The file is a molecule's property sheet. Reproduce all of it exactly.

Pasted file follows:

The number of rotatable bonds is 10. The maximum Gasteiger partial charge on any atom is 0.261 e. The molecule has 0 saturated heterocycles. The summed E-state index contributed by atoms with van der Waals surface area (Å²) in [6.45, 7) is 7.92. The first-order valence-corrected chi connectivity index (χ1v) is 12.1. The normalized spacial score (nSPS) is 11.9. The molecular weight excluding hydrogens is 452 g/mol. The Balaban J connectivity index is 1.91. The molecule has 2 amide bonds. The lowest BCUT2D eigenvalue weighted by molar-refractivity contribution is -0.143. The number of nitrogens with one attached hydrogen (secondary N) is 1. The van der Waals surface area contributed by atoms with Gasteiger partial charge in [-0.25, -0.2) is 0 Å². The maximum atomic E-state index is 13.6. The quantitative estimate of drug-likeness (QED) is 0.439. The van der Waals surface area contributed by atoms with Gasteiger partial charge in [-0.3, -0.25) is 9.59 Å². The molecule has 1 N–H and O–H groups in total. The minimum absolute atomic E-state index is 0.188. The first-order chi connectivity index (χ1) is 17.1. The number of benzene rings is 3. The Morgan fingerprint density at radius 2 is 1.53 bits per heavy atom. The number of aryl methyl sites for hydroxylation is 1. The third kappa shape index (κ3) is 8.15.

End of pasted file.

The number of rotatable bonds is 10. The maximum Gasteiger partial charge on any atom is 0.261 e. The molecule has 0 saturated heterocycles. The summed E-state index contributed by atoms with van der Waals surface area (Å²) in [6.45, 7) is 7.92. The first-order valence-corrected chi connectivity index (χ1v) is 12.1. The normalized spacial score (nSPS) is 11.9. The molecular weight excluding hydrogens is 452 g/mol. The Balaban J connectivity index is 1.91. The molecule has 2 amide bonds. The lowest BCUT2D eigenvalue weighted by molar-refractivity contribution is -0.143. The number of nitrogens with one attached hydrogen (secondary N) is 1. The van der Waals surface area contributed by atoms with Gasteiger partial charge in [-0.25, -0.2) is 0 Å². The maximum atomic E-state index is 13.6. The quantitative estimate of drug-likeness (QED) is 0.439. The van der Waals surface area contributed by atoms with Gasteiger partial charge in [-0.3, -0.25) is 9.59 Å². The molecule has 1 N–H and O–H groups in total. The minimum absolute atomic E-state index is 0.188. The first-order chi connectivity index (χ1) is 17.1. The number of benzene rings is 3. The Morgan fingerprint density at radius 2 is 1.53 bits per heavy atom. The number of aryl methyl sites for hydroxylation is 1. The third kappa shape index (κ3) is 8.15.